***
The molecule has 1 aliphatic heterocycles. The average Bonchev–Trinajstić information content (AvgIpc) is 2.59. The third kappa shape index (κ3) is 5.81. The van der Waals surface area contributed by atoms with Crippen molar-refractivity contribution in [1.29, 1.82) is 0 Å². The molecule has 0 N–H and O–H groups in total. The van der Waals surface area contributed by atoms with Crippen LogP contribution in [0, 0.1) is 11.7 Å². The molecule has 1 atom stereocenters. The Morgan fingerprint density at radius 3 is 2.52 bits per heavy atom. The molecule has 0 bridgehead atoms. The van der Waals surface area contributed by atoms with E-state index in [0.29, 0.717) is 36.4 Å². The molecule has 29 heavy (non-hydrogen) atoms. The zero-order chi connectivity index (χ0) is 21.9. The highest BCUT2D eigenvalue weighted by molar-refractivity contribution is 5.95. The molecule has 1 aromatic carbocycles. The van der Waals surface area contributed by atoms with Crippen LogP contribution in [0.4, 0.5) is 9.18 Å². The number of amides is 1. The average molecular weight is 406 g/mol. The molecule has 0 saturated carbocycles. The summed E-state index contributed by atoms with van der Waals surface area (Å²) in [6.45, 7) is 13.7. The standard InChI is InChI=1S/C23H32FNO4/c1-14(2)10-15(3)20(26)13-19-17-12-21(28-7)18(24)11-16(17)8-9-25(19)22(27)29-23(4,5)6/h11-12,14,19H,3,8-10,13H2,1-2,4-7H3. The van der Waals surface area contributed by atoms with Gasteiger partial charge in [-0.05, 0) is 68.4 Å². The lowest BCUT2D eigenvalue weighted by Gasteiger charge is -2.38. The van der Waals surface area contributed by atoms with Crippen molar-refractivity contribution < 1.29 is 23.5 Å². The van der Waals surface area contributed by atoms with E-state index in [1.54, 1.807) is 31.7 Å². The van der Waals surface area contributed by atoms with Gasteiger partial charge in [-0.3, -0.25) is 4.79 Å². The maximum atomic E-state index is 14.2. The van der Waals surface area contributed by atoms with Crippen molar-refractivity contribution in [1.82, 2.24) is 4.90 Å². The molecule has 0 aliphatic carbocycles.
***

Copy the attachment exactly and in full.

The molecule has 1 aliphatic heterocycles. The average Bonchev–Trinajstić information content (AvgIpc) is 2.59. The third kappa shape index (κ3) is 5.81. The van der Waals surface area contributed by atoms with Crippen molar-refractivity contribution in [1.29, 1.82) is 0 Å². The molecule has 0 N–H and O–H groups in total. The van der Waals surface area contributed by atoms with Crippen LogP contribution in [0, 0.1) is 11.7 Å². The molecule has 1 atom stereocenters. The Morgan fingerprint density at radius 3 is 2.52 bits per heavy atom. The molecule has 0 bridgehead atoms. The van der Waals surface area contributed by atoms with E-state index in [0.29, 0.717) is 36.4 Å². The molecule has 29 heavy (non-hydrogen) atoms. The zero-order chi connectivity index (χ0) is 21.9. The highest BCUT2D eigenvalue weighted by molar-refractivity contribution is 5.95. The molecule has 1 aromatic carbocycles. The van der Waals surface area contributed by atoms with Crippen LogP contribution in [0.4, 0.5) is 9.18 Å². The number of amides is 1. The average molecular weight is 406 g/mol. The molecule has 0 saturated carbocycles. The summed E-state index contributed by atoms with van der Waals surface area (Å²) in [6.45, 7) is 13.7. The standard InChI is InChI=1S/C23H32FNO4/c1-14(2)10-15(3)20(26)13-19-17-12-21(28-7)18(24)11-16(17)8-9-25(19)22(27)29-23(4,5)6/h11-12,14,19H,3,8-10,13H2,1-2,4-7H3. The van der Waals surface area contributed by atoms with Gasteiger partial charge in [-0.05, 0) is 68.4 Å². The lowest BCUT2D eigenvalue weighted by Gasteiger charge is -2.38. The van der Waals surface area contributed by atoms with Crippen molar-refractivity contribution < 1.29 is 23.5 Å². The van der Waals surface area contributed by atoms with E-state index in [1.54, 1.807) is 31.7 Å². The van der Waals surface area contributed by atoms with Gasteiger partial charge in [-0.3, -0.25) is 4.79 Å². The maximum atomic E-state index is 14.2. The van der Waals surface area contributed by atoms with Crippen molar-refractivity contribution in [1.82, 2.24) is 4.90 Å². The molecule has 0 aliphatic carbocycles.